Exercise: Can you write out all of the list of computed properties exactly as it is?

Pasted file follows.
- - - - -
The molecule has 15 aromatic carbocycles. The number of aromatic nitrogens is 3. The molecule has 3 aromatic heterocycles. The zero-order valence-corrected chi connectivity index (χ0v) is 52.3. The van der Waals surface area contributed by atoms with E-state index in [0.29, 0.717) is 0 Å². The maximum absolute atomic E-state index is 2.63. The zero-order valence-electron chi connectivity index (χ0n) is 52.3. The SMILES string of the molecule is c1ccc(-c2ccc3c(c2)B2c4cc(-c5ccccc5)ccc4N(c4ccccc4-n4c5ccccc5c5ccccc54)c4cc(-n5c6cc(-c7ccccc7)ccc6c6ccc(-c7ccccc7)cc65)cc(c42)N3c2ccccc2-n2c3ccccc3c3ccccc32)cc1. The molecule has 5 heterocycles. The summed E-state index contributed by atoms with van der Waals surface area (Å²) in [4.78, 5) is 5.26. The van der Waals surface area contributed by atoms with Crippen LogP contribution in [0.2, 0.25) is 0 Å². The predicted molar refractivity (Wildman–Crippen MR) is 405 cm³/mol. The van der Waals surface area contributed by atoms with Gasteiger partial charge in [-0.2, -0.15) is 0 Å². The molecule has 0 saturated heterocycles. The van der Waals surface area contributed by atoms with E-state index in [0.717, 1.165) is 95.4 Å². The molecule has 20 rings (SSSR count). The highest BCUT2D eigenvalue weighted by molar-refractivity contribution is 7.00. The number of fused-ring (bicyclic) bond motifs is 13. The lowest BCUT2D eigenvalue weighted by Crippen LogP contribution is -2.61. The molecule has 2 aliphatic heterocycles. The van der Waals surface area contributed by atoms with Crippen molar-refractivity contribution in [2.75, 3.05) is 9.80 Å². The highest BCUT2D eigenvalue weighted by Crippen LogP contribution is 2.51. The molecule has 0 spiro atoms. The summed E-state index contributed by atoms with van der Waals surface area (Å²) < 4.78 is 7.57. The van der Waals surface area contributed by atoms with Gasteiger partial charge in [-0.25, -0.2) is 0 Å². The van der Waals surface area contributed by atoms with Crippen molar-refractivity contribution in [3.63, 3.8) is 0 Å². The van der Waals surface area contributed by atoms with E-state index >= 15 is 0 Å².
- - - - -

The molecule has 15 aromatic carbocycles. The number of aromatic nitrogens is 3. The molecule has 3 aromatic heterocycles. The zero-order valence-corrected chi connectivity index (χ0v) is 52.3. The van der Waals surface area contributed by atoms with E-state index in [0.29, 0.717) is 0 Å². The maximum absolute atomic E-state index is 2.63. The zero-order valence-electron chi connectivity index (χ0n) is 52.3. The SMILES string of the molecule is c1ccc(-c2ccc3c(c2)B2c4cc(-c5ccccc5)ccc4N(c4ccccc4-n4c5ccccc5c5ccccc54)c4cc(-n5c6cc(-c7ccccc7)ccc6c6ccc(-c7ccccc7)cc65)cc(c42)N3c2ccccc2-n2c3ccccc3c3ccccc32)cc1. The molecule has 5 heterocycles. The summed E-state index contributed by atoms with van der Waals surface area (Å²) in [4.78, 5) is 5.26. The van der Waals surface area contributed by atoms with Crippen LogP contribution in [0.2, 0.25) is 0 Å². The predicted molar refractivity (Wildman–Crippen MR) is 405 cm³/mol. The van der Waals surface area contributed by atoms with Gasteiger partial charge in [-0.2, -0.15) is 0 Å². The molecule has 0 saturated heterocycles. The van der Waals surface area contributed by atoms with E-state index in [0.717, 1.165) is 95.4 Å². The molecule has 20 rings (SSSR count). The highest BCUT2D eigenvalue weighted by molar-refractivity contribution is 7.00. The number of fused-ring (bicyclic) bond motifs is 13. The lowest BCUT2D eigenvalue weighted by Crippen LogP contribution is -2.61. The molecule has 2 aliphatic heterocycles. The van der Waals surface area contributed by atoms with Crippen molar-refractivity contribution in [2.75, 3.05) is 9.80 Å². The highest BCUT2D eigenvalue weighted by Crippen LogP contribution is 2.51. The molecule has 0 spiro atoms. The summed E-state index contributed by atoms with van der Waals surface area (Å²) < 4.78 is 7.57. The van der Waals surface area contributed by atoms with Gasteiger partial charge in [-0.25, -0.2) is 0 Å². The van der Waals surface area contributed by atoms with Crippen molar-refractivity contribution in [3.63, 3.8) is 0 Å². The van der Waals surface area contributed by atoms with E-state index >= 15 is 0 Å².